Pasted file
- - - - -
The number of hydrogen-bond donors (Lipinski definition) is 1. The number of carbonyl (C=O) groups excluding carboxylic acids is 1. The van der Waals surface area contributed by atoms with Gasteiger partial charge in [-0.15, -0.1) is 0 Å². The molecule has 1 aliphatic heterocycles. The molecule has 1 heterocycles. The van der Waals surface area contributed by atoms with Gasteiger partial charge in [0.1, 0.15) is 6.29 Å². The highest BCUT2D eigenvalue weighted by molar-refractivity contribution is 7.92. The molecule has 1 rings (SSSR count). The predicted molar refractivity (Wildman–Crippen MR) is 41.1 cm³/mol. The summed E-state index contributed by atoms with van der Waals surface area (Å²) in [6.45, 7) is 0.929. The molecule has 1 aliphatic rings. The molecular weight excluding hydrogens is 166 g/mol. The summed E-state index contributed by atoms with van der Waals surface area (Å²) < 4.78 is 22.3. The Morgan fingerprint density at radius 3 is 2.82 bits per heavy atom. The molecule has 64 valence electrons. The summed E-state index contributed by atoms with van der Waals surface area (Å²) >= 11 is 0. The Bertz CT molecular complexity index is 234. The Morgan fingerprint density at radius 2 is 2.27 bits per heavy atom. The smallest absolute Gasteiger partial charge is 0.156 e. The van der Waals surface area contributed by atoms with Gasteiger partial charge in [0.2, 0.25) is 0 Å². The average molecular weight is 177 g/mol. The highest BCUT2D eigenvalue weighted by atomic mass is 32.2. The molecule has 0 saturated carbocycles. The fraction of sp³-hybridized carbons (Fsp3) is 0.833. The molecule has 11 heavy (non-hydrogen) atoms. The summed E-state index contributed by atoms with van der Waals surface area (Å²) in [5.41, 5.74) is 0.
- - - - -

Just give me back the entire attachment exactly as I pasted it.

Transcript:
The number of hydrogen-bond donors (Lipinski definition) is 1. The number of carbonyl (C=O) groups excluding carboxylic acids is 1. The van der Waals surface area contributed by atoms with Gasteiger partial charge in [-0.15, -0.1) is 0 Å². The molecule has 1 aliphatic heterocycles. The molecule has 1 heterocycles. The van der Waals surface area contributed by atoms with Gasteiger partial charge in [0.1, 0.15) is 6.29 Å². The highest BCUT2D eigenvalue weighted by molar-refractivity contribution is 7.92. The molecule has 1 rings (SSSR count). The predicted molar refractivity (Wildman–Crippen MR) is 41.1 cm³/mol. The summed E-state index contributed by atoms with van der Waals surface area (Å²) in [6.45, 7) is 0.929. The molecule has 1 aliphatic rings. The molecular weight excluding hydrogens is 166 g/mol. The summed E-state index contributed by atoms with van der Waals surface area (Å²) < 4.78 is 22.3. The Morgan fingerprint density at radius 3 is 2.82 bits per heavy atom. The molecule has 64 valence electrons. The summed E-state index contributed by atoms with van der Waals surface area (Å²) >= 11 is 0. The Bertz CT molecular complexity index is 234. The Morgan fingerprint density at radius 2 is 2.27 bits per heavy atom. The smallest absolute Gasteiger partial charge is 0.156 e. The van der Waals surface area contributed by atoms with Gasteiger partial charge in [0.2, 0.25) is 0 Å². The average molecular weight is 177 g/mol. The highest BCUT2D eigenvalue weighted by atomic mass is 32.2. The molecule has 0 saturated carbocycles. The fraction of sp³-hybridized carbons (Fsp3) is 0.833. The molecule has 11 heavy (non-hydrogen) atoms. The summed E-state index contributed by atoms with van der Waals surface area (Å²) in [5.41, 5.74) is 0.